Comparison of two- and three-dimensional methods for analysis of trunk kinematic variables in the golf swing

Aimee C Smith, Jonathan R Roberts, Eric S Wallace, Pui W Kong

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14 Citations (Scopus)
105 Downloads (Pure)


Two-dimensional methods have been used to compute trunk kinematic variables (flexion/extension, lateral bend, axial rotation) and X-factor (difference in axial rotation between trunk and pelvis) during the golf swing. Recent X-factor studies advocated three-dimensional (3D) analysis due to the errors associated with two-dimensional (2D) methods, but this has not been investigated for all trunk kinematic variables. The purpose of this study was to compare trunk kinematic variables and X-factor calculated by 2D and 3D methods to examine how different approaches influenced their profiles during the swing. Trunk kinematic variables and X-factor were calculated for golfers from vectors projected onto the global laboratory planes and from 3D segment angles. Trunk kinematic variable profiles were similar in shape; however, there were statistically significant differences in trunk flexion (-6.5 ± 3.6°) at top of backswing and trunk right-side lateral bend (8.7 ± 2.9°) at impact. Differences between 2D and 3D X-factor (approximately 16°) could largely be explained by projection errors introduced to the 2D analysis through flexion and lateral bend of the trunk and pelvis segments. The results support the need to use a 3D method for kinematic data calculation to accurately analyze the golf swing.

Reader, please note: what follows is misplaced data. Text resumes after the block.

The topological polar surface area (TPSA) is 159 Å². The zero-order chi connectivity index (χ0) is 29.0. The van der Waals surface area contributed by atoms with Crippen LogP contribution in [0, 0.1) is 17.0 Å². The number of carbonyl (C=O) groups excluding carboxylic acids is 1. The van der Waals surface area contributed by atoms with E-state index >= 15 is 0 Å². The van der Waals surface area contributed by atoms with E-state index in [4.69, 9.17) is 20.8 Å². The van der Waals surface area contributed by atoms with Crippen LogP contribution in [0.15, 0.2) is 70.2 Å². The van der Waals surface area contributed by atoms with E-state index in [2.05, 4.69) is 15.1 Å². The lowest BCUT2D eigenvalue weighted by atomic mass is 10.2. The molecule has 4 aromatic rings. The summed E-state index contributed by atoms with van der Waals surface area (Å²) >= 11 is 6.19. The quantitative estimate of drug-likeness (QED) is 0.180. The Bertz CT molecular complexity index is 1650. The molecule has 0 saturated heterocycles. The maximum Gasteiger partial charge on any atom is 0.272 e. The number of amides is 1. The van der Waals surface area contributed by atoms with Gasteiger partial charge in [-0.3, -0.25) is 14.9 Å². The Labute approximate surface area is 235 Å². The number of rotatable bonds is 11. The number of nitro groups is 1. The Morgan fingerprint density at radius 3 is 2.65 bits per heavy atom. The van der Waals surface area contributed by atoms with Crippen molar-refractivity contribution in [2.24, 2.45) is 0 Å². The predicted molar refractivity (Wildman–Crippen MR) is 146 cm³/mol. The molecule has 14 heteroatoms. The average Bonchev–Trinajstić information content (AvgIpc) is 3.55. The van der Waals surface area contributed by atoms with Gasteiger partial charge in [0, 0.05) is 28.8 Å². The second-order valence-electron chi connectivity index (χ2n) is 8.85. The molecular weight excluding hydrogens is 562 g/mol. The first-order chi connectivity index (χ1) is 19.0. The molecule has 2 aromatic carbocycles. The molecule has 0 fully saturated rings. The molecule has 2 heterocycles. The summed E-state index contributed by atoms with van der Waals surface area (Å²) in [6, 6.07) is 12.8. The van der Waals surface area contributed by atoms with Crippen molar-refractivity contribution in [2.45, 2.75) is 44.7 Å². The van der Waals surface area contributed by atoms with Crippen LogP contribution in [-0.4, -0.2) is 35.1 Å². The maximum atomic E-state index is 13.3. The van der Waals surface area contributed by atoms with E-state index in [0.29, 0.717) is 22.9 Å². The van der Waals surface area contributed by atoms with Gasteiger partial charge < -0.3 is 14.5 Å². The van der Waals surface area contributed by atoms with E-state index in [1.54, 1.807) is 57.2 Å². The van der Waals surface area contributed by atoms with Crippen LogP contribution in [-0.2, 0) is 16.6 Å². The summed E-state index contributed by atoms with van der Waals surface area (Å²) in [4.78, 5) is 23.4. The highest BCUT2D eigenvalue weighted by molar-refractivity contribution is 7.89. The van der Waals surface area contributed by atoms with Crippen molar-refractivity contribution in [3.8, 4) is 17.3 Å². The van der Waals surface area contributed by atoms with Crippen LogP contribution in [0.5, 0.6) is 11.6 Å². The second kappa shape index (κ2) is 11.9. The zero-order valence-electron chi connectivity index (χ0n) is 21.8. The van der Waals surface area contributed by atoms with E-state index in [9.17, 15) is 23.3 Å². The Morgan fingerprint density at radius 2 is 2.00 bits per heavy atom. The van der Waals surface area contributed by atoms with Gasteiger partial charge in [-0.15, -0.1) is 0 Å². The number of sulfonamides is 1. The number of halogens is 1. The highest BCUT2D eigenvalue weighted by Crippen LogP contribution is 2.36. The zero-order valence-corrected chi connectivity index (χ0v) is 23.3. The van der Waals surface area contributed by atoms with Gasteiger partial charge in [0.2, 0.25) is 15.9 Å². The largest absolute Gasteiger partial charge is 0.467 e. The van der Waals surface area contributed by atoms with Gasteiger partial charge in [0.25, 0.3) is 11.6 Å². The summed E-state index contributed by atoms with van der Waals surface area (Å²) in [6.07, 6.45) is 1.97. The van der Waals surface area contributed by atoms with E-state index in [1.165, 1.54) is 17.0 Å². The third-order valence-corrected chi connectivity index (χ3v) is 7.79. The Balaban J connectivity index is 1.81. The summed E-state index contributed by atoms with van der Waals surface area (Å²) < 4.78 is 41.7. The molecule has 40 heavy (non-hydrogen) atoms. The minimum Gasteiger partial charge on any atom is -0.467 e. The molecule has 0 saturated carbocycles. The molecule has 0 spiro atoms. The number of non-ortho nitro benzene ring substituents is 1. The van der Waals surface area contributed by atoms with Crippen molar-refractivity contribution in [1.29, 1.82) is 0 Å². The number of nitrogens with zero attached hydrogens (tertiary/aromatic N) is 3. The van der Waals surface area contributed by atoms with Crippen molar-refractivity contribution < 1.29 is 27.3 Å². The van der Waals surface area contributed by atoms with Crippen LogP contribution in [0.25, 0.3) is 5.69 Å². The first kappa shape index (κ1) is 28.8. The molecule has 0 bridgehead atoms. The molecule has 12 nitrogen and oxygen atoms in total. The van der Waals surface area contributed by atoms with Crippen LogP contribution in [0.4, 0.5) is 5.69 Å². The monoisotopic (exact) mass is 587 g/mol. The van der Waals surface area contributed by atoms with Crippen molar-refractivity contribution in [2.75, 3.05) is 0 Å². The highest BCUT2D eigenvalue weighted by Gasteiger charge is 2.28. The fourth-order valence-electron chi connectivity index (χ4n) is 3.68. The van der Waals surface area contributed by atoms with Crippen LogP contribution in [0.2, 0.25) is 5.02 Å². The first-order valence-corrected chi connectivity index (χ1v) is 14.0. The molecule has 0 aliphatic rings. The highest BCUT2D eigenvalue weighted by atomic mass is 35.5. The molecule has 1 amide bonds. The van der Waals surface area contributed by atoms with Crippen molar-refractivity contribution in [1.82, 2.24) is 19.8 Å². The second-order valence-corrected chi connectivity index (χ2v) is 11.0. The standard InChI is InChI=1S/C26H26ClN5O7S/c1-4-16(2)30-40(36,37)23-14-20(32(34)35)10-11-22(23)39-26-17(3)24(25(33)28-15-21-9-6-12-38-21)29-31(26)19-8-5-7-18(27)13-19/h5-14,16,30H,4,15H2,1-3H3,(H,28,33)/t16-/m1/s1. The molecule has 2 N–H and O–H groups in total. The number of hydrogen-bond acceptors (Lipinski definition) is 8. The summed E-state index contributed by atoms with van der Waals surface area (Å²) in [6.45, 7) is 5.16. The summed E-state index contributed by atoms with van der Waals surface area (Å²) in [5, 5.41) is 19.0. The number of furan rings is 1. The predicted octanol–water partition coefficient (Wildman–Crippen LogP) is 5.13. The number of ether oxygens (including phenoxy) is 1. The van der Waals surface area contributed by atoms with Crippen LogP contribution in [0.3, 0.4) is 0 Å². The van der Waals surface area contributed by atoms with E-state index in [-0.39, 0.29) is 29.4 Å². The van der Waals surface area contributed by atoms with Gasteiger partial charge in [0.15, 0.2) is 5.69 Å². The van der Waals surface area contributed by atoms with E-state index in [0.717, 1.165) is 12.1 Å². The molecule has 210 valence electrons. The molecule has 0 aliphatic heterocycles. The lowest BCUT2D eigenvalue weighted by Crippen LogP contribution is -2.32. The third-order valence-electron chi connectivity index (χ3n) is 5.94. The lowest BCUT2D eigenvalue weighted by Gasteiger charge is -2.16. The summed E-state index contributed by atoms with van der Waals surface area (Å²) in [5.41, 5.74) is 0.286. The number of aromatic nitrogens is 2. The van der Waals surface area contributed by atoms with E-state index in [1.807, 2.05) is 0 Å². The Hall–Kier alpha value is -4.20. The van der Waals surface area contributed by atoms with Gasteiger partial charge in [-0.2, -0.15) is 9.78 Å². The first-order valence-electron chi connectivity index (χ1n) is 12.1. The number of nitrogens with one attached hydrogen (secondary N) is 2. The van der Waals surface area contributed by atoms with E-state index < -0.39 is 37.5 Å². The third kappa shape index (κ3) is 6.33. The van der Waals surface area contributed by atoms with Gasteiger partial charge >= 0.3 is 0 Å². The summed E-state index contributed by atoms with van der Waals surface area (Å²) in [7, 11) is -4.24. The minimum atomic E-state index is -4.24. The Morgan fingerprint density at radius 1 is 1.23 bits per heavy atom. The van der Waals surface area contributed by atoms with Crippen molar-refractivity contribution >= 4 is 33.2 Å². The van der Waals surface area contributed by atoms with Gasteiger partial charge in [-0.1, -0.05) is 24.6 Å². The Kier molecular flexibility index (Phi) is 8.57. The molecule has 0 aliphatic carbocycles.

Original languageEnglish
JournalJournal of Applied Biomechanics
Issue number1
Publication statusAccepted/In press - 1 Feb 2016


  • golf
  • three-dimensional
  • two-dimensional
  • X-factor
  • trunk kinematic variables


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